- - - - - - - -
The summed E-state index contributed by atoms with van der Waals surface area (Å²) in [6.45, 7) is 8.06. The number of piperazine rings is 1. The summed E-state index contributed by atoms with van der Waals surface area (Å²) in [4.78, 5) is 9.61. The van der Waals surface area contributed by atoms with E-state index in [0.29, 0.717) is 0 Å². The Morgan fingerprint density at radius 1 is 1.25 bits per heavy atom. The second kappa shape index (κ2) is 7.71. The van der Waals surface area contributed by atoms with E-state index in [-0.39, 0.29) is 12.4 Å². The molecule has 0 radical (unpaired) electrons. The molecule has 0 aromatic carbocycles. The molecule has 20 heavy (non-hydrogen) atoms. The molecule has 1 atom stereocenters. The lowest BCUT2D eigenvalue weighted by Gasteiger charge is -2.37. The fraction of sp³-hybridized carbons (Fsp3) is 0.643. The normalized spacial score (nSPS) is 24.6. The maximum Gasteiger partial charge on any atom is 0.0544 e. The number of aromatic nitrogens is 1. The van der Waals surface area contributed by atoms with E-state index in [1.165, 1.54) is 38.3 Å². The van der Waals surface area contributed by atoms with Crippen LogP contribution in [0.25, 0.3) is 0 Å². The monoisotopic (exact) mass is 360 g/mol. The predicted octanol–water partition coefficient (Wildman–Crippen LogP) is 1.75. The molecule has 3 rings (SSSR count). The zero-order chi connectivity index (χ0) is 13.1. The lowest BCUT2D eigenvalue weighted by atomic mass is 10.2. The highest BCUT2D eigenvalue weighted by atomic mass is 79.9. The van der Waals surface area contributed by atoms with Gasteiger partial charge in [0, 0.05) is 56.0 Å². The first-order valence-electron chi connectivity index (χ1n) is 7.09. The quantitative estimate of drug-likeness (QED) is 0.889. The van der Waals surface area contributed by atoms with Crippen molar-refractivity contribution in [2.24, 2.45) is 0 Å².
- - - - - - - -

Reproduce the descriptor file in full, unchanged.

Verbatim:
The summed E-state index contributed by atoms with van der Waals surface area (Å²) in [6.45, 7) is 8.06. The number of piperazine rings is 1. The summed E-state index contributed by atoms with van der Waals surface area (Å²) in [4.78, 5) is 9.61. The van der Waals surface area contributed by atoms with E-state index in [0.29, 0.717) is 0 Å². The Morgan fingerprint density at radius 1 is 1.25 bits per heavy atom. The second kappa shape index (κ2) is 7.71. The van der Waals surface area contributed by atoms with E-state index in [-0.39, 0.29) is 12.4 Å². The molecule has 0 radical (unpaired) electrons. The molecule has 0 aromatic carbocycles. The molecule has 20 heavy (non-hydrogen) atoms. The molecule has 1 atom stereocenters. The lowest BCUT2D eigenvalue weighted by Gasteiger charge is -2.37. The fraction of sp³-hybridized carbons (Fsp3) is 0.643. The normalized spacial score (nSPS) is 24.6. The maximum Gasteiger partial charge on any atom is 0.0544 e. The number of aromatic nitrogens is 1. The van der Waals surface area contributed by atoms with E-state index in [1.165, 1.54) is 38.3 Å². The van der Waals surface area contributed by atoms with Crippen LogP contribution in [0.25, 0.3) is 0 Å². The monoisotopic (exact) mass is 360 g/mol. The predicted octanol–water partition coefficient (Wildman–Crippen LogP) is 1.75. The molecule has 3 rings (SSSR count). The zero-order chi connectivity index (χ0) is 13.1. The lowest BCUT2D eigenvalue weighted by atomic mass is 10.2. The highest BCUT2D eigenvalue weighted by atomic mass is 79.9. The van der Waals surface area contributed by atoms with Gasteiger partial charge in [0, 0.05) is 56.0 Å². The first-order valence-electron chi connectivity index (χ1n) is 7.09. The quantitative estimate of drug-likeness (QED) is 0.889. The van der Waals surface area contributed by atoms with Crippen molar-refractivity contribution in [2.24, 2.45) is 0 Å².